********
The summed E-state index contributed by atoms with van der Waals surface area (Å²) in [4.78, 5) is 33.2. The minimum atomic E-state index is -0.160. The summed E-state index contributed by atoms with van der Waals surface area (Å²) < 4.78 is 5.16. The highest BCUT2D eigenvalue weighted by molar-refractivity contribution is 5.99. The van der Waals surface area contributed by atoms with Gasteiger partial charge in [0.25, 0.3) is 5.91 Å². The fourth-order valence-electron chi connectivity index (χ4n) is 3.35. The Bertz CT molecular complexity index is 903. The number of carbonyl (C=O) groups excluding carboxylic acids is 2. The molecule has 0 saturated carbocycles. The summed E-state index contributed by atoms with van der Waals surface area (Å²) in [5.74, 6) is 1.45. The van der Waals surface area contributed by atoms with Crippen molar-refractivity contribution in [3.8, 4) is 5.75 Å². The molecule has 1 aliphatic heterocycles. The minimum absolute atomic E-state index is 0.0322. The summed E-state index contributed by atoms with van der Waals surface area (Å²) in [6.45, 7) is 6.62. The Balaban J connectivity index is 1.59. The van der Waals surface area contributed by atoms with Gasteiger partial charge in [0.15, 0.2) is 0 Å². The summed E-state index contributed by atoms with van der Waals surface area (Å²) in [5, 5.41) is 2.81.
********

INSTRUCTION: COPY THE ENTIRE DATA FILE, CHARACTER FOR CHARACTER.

The summed E-state index contributed by atoms with van der Waals surface area (Å²) in [4.78, 5) is 33.2. The minimum atomic E-state index is -0.160. The summed E-state index contributed by atoms with van der Waals surface area (Å²) < 4.78 is 5.16. The highest BCUT2D eigenvalue weighted by molar-refractivity contribution is 5.99. The van der Waals surface area contributed by atoms with Gasteiger partial charge in [0.25, 0.3) is 5.91 Å². The fourth-order valence-electron chi connectivity index (χ4n) is 3.35. The Bertz CT molecular complexity index is 903. The number of carbonyl (C=O) groups excluding carboxylic acids is 2. The molecule has 0 saturated carbocycles. The summed E-state index contributed by atoms with van der Waals surface area (Å²) in [5.74, 6) is 1.45. The van der Waals surface area contributed by atoms with Crippen molar-refractivity contribution in [3.8, 4) is 5.75 Å². The molecule has 1 aliphatic heterocycles. The minimum absolute atomic E-state index is 0.0322. The summed E-state index contributed by atoms with van der Waals surface area (Å²) in [6.45, 7) is 6.62. The Balaban J connectivity index is 1.59. The van der Waals surface area contributed by atoms with Gasteiger partial charge in [0.15, 0.2) is 0 Å². The summed E-state index contributed by atoms with van der Waals surface area (Å²) in [5, 5.41) is 2.81.